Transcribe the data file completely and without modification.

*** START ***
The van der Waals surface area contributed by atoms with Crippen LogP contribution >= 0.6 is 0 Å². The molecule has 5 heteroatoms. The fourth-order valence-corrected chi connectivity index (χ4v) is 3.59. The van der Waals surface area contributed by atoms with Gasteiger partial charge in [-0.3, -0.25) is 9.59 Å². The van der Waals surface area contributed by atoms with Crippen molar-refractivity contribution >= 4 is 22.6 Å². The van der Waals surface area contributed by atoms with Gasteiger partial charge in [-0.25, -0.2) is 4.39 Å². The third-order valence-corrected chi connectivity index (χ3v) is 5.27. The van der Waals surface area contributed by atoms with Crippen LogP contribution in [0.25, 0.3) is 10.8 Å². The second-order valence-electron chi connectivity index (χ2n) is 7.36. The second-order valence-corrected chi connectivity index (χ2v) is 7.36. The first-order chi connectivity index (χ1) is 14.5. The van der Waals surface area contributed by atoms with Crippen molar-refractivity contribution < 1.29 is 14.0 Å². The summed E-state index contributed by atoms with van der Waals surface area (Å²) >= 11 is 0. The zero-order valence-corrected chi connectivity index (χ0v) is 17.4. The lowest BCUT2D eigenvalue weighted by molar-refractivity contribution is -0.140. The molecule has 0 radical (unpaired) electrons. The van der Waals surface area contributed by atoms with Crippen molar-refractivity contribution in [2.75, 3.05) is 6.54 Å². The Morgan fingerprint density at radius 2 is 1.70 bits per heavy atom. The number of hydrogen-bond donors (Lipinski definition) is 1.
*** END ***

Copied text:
The van der Waals surface area contributed by atoms with Crippen LogP contribution >= 0.6 is 0 Å². The molecule has 5 heteroatoms. The fourth-order valence-corrected chi connectivity index (χ4v) is 3.59. The van der Waals surface area contributed by atoms with Gasteiger partial charge in [-0.3, -0.25) is 9.59 Å². The van der Waals surface area contributed by atoms with Crippen molar-refractivity contribution >= 4 is 22.6 Å². The van der Waals surface area contributed by atoms with Gasteiger partial charge in [-0.25, -0.2) is 4.39 Å². The third-order valence-corrected chi connectivity index (χ3v) is 5.27. The van der Waals surface area contributed by atoms with Crippen LogP contribution in [0.25, 0.3) is 10.8 Å². The second-order valence-electron chi connectivity index (χ2n) is 7.36. The second-order valence-corrected chi connectivity index (χ2v) is 7.36. The first-order chi connectivity index (χ1) is 14.5. The van der Waals surface area contributed by atoms with Crippen molar-refractivity contribution < 1.29 is 14.0 Å². The summed E-state index contributed by atoms with van der Waals surface area (Å²) >= 11 is 0. The zero-order valence-corrected chi connectivity index (χ0v) is 17.4. The lowest BCUT2D eigenvalue weighted by molar-refractivity contribution is -0.140. The molecule has 0 radical (unpaired) electrons. The van der Waals surface area contributed by atoms with Crippen molar-refractivity contribution in [2.75, 3.05) is 6.54 Å². The Morgan fingerprint density at radius 2 is 1.70 bits per heavy atom. The number of hydrogen-bond donors (Lipinski definition) is 1.